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Debate : freedom, power and capacity—analysing the fallout from the UK’s ‘Brexit’ referendum.

Ferry, L. and Eckersley, P. (2017) 'Debate : freedom, power and capacity—analysing the fallout from the UK’s ‘Brexit’ referendum.', Public money and management., 37 (1). pp. 2-3.


The sociologist Nikolas Rose (1999 Rose, N. (1999), Powers of Freedom: Reframing Political Thought (Cambridge University Press). [CrossRef] ) in his influential book Powers of Freedom—Reframing Political Thought suggests that today we demand to be governed in the name of ‘freedom’ and that this can take on forms of both power and resistance. Indeed, freedom has become a dominant discourse globally in recent decades, on the basis that states should exert less influence over their citizens both socially and economically. The notion featured in the UK’s recent referendum on European Union membership, where those who advocated leaving the bloc argued that it would enable the UK parliament to regain its sovereign powers and—by extension—allow citizens to ‘take control’ of their own destiny. In addition, the UK government has itself faced calls to grant additional freedoms to the devolved administrations of Northern Ireland, Scotland and Wales, as well as local government in England. However, such extra freedoms have little instrumental value if actors (such as public institutions or citizens) do not have the capacity to take full advantage of them. Indeed, there is a risk that the referendum has raised public expectations about what governments are able to achieve to levels that cannot be met, which could have serious consequences for politics, governance and society. Such a scenario has wider applicability outside the specific context of the UK and its relationship with the EU.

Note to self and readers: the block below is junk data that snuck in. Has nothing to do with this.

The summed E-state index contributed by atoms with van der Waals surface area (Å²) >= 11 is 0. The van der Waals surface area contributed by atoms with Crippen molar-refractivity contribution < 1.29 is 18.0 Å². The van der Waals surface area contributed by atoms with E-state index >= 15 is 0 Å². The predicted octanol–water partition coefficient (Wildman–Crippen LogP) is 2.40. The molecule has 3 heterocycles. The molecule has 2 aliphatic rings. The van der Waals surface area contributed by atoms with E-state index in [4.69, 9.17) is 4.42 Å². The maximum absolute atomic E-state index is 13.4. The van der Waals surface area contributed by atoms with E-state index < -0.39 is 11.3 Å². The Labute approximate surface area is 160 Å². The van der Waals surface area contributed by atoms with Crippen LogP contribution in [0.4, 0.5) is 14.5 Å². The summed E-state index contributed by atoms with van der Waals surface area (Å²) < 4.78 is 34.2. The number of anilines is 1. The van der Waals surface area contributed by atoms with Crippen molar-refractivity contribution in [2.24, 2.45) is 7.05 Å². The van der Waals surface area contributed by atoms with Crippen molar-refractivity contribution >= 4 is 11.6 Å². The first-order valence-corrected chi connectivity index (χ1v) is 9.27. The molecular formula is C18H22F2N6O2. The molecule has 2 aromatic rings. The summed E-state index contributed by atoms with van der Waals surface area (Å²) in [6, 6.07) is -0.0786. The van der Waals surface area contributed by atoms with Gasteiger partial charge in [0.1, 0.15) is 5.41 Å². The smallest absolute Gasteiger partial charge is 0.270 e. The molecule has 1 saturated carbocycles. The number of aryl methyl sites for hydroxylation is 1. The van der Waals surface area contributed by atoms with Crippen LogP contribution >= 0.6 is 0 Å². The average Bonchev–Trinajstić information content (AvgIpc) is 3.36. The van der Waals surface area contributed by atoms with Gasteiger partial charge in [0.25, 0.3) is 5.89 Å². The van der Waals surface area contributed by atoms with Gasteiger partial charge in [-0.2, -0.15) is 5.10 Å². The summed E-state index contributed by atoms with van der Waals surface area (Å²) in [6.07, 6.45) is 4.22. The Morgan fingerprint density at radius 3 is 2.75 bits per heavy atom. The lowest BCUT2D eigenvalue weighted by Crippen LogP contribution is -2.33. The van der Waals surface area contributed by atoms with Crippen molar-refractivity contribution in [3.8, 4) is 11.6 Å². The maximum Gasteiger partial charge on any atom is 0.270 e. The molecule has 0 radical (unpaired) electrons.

Item Type:Article
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Publisher statement:This is an Accepted Manuscript of an article published by Taylor & Francis Group in Public Money & Management on 24/11/2016, available online at:
Date accepted:30 August 2016
Date deposited:05 September 2016
Date of first online publication:24 November 2016
Date first made open access:24 May 2018

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